It’s not often I make recommendations about TV shows, but when I do they seem to be Australian. To anyone who’s enjoyed this blog, I might recommend “Dreamland”, and season 1, episode 3 specifically. It’s on Netflix, in Canada at least.
The show is a sitcom that follows an inept planning/development office as hey try to get anything done. Good stuff.
I think I remember the show being marketed as something else in Australia, perhaps “Utopia” or something like that (in case you want to try torrenting).
A wee nit to pick from SORTA’s recent “State of Metro'” dog and pony show:
I distinctly remember one of the speakers saying something like ‘and all this without raising fares!’, and this to my feeble memory reeked of bullshit, so I found the numbers again and ran them to see if I was remembering correctly. I was indeed.
Here are the facts, as reported by SORTA to the Federal Transit Administration. Over the period where we have data on both fare revenues and ridership (currently 2002 to 2012) SORTA has been steadily getting more money from fare revenues while moving fewer passengers. We are currently at the nadir of this trend, with
More fare revenue than ever
Fewer passenger trips than ever
When SORTA says by the way that they are a ‘most efficient’ agency, a title pinned on them by the laughably unscientific UC Economics Center, it is precisely this measure they have in mind. There is hardly a better example of doublespeak to be found. Here’s the trend:
In order to plot both agencies together, I normalized fares and passenger trips to the same range. The scale is linear.
Now you may rightly note that the standard fare for a zone 1 trip hasn’t changed lately. But that’s not the only kind of fare that can be paid. It might not even be the most common! I don’t know for certain. I haven’t personally paid standard fare in quite a while because my transit use is partly subsidized by UC. So for example, the fare revenue variable in this data almost certainly includes UC’s cash subsidy for my fare as well as the dollar I put in myself. Multiply that by the dozens of private fare subsidies each agency probably negotiates (or drops) each year and you get a more dynamic picture. Fare could also be effected, though probably isn’t, by people using transit cards more or less, while paying the same monthly price.
But anyway, I’ll be damned if f the total price paid by riders or their agents, on a per-trip basis doesn’t constitute a better definition of ‘fare’ than SORTA’s standard zone-1 single-segment price. And by that definition, fares have risen from $0.76 in 2002 to $1.78 in 2012 (+134%). For TANK, the change is from $0.72 in 2002 to $1.16 in 2012 (+60%). Adjusting for inflation, the changes are 84% and 26% respectively. So much for SORTA’s unchanging fares theory lie.
I’ll end with an ineffectual plea to the people at SORTA. Please, understand that when you speak in lies and euphemisms, no matter how nice your breakfast spread, you turn off clever people and retain only the idiots and the cynical. People from all three of these categories vote, to be sure, but I know who I’d rather spend my time with. And I know who could build the better transit system.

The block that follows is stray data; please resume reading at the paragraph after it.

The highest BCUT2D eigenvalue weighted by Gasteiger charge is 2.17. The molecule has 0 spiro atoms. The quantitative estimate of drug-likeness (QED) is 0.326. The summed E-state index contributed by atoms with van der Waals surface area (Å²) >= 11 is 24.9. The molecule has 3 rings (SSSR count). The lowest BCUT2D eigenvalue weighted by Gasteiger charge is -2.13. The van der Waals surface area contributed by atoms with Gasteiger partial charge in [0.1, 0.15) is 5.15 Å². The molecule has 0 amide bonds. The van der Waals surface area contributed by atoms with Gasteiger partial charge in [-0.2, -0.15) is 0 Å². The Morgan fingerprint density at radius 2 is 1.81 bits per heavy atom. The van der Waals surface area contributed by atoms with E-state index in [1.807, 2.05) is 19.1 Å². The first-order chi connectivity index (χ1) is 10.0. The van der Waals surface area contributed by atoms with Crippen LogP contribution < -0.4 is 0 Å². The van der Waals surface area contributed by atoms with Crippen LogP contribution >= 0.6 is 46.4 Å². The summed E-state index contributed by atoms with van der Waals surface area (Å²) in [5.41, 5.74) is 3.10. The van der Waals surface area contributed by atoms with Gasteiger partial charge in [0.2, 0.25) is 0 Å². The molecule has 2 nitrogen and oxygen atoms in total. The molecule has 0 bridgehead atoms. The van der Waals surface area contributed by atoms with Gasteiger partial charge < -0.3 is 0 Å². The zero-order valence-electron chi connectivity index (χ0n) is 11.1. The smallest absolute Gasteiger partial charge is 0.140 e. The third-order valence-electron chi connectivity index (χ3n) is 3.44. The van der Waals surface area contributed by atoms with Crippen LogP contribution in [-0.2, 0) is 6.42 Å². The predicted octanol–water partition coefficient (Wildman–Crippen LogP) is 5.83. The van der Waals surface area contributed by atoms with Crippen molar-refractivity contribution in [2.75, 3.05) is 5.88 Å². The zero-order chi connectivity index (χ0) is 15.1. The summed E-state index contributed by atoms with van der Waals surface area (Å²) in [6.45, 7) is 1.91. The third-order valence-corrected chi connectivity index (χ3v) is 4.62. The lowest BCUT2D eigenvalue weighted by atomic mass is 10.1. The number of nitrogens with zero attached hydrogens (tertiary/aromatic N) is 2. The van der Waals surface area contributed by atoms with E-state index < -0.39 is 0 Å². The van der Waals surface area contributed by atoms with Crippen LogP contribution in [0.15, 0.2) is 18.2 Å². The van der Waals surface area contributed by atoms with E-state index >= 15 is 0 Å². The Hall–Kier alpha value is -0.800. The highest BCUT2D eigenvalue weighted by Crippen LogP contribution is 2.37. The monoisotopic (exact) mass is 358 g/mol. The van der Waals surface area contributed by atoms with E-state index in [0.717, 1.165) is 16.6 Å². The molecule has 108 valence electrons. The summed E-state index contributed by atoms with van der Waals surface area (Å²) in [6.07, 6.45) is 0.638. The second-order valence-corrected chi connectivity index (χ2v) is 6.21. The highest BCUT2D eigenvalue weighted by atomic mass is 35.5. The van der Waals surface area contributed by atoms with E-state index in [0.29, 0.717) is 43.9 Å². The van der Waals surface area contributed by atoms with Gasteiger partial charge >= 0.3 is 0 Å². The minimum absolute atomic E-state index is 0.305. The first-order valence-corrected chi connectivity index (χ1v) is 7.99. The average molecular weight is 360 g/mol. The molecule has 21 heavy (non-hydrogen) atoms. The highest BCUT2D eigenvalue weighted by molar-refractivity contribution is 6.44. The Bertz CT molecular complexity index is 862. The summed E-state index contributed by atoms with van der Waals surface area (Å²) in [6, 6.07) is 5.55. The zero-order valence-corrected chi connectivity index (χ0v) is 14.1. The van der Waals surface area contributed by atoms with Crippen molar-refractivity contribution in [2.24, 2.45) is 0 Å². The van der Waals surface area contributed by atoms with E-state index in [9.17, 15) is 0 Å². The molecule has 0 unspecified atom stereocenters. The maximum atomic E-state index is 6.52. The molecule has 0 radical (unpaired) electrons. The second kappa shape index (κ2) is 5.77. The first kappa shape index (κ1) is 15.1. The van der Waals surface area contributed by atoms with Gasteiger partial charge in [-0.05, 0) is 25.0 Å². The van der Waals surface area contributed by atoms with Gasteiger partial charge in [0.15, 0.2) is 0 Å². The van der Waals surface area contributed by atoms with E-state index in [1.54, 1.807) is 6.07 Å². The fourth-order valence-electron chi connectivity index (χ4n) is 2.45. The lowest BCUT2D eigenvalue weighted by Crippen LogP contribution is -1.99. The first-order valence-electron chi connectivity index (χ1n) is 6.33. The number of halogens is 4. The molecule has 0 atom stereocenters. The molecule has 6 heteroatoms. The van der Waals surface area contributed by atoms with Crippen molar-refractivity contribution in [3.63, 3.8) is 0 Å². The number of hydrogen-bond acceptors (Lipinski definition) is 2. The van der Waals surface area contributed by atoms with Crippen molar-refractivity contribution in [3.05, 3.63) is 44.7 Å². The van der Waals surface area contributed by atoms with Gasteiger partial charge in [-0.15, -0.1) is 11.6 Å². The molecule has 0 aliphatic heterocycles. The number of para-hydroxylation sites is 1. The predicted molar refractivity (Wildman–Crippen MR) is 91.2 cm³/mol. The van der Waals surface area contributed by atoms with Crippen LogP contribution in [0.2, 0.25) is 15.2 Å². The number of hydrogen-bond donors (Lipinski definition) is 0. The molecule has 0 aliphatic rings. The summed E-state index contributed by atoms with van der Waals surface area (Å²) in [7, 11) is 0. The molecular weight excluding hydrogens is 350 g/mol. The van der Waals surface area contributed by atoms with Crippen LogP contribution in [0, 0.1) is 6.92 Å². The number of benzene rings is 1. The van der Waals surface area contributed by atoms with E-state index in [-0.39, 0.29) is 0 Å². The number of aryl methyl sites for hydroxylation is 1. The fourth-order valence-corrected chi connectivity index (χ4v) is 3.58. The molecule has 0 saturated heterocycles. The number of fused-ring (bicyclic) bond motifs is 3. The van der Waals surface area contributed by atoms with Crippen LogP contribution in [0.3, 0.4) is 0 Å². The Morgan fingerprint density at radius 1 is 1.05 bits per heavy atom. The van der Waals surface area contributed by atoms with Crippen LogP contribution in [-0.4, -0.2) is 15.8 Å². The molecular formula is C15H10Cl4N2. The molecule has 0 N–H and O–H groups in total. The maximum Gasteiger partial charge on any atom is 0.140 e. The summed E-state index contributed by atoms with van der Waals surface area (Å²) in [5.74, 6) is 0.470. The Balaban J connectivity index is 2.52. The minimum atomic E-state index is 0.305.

It is ours as experts in a domain of public import to make clear the nature of our study. Is it complex? We must never let it seem otherwise! Let those who don’t understand our narrow, public domain understand that they don’t, but how they could, then if they will. Let them then vote.
I never do this, but…after watching this video for the fourth or fifth time over the last year, I feel the need to simply ‘share’ it, with relatively little comment. Take an hour out of your day to give it a proper listen, especially if you’re a planner or you’re otherwise working in government. If you’re a ‘millennial’ like me, a group disjoint with the previous one, watch it with caution perhaps; Duany has a great many good ideas to offer, along with the observation that there’s not much we in particular can do about them. Except move to where the government is more fully broken than here.
There’s not much to the visual, so you can just listen and not miss much.
I hear through the grapevine that people are now collecting economic statistics on the recent development of Over-The-Rhine in an effort to demonstrate ‘the economic impact of the streetcar’. My contention with whatever they will is obvious enough that I feel silly making it but yet the folly goes forward rather oblivious to my mind.
The Streetcar doesn’t exist yet, people. Let’s cool down the propaganda machines.
What might be measured by and interesting in their report is the development of a neighborhood in rapid transition for any reason. What cannot be evident is the effect of a project not yet realized, unless we consider it only as a local, government outlay in which case we may as well have set to work digging ditches of a more ordinary sort. The effect they intend to measure, though they won’t put it in these words, is the effect of their own boosterism, a fully psychological impact. They want to show us how big their bubble is.
Please, all of you, do the spirit of rationality a favour: if you hear someone saying the streetcar is already, clearly, making OTR better, point out that the streetcar has never yet been seen to function. Demand serious analysis for claims that any one thing has dramatically effected something so complex as a whole, urban neighborhood.